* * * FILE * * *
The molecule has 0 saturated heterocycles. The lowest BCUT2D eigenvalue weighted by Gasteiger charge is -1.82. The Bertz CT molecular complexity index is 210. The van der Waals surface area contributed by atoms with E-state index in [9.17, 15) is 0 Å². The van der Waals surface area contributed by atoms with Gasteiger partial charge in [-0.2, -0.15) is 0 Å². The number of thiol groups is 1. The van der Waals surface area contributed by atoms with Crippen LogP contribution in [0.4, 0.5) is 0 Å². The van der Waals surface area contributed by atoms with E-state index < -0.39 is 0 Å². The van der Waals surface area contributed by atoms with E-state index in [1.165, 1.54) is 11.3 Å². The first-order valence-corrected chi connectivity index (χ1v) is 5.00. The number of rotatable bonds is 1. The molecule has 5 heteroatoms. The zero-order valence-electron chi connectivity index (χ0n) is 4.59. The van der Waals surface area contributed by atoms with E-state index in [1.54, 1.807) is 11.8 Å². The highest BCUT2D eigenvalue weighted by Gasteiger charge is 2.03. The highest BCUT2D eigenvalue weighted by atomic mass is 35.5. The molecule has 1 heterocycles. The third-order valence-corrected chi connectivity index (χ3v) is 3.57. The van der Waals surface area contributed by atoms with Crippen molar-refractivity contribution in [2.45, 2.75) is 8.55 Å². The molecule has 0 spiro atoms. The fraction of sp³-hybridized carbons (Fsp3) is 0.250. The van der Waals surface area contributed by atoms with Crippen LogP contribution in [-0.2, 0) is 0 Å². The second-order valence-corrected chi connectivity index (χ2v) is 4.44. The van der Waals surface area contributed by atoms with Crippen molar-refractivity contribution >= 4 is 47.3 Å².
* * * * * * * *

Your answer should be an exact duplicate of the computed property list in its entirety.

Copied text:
The molecule has 0 saturated heterocycles. The lowest BCUT2D eigenvalue weighted by Gasteiger charge is -1.82. The Bertz CT molecular complexity index is 210. The van der Waals surface area contributed by atoms with E-state index in [9.17, 15) is 0 Å². The van der Waals surface area contributed by atoms with Gasteiger partial charge in [-0.2, -0.15) is 0 Å². The number of thiol groups is 1. The van der Waals surface area contributed by atoms with Crippen LogP contribution in [0.4, 0.5) is 0 Å². The van der Waals surface area contributed by atoms with E-state index < -0.39 is 0 Å². The van der Waals surface area contributed by atoms with E-state index in [1.165, 1.54) is 11.3 Å². The first-order valence-corrected chi connectivity index (χ1v) is 5.00. The number of rotatable bonds is 1. The molecule has 5 heteroatoms. The zero-order valence-electron chi connectivity index (χ0n) is 4.59. The van der Waals surface area contributed by atoms with E-state index in [1.54, 1.807) is 11.8 Å². The highest BCUT2D eigenvalue weighted by Gasteiger charge is 2.03. The highest BCUT2D eigenvalue weighted by atomic mass is 35.5. The molecule has 1 heterocycles. The third-order valence-corrected chi connectivity index (χ3v) is 3.57. The van der Waals surface area contributed by atoms with Crippen molar-refractivity contribution in [2.45, 2.75) is 8.55 Å². The molecule has 0 spiro atoms. The fraction of sp³-hybridized carbons (Fsp3) is 0.250. The van der Waals surface area contributed by atoms with Crippen LogP contribution in [-0.2, 0) is 0 Å². The second-order valence-corrected chi connectivity index (χ2v) is 4.44. The van der Waals surface area contributed by atoms with Crippen molar-refractivity contribution >= 4 is 47.3 Å².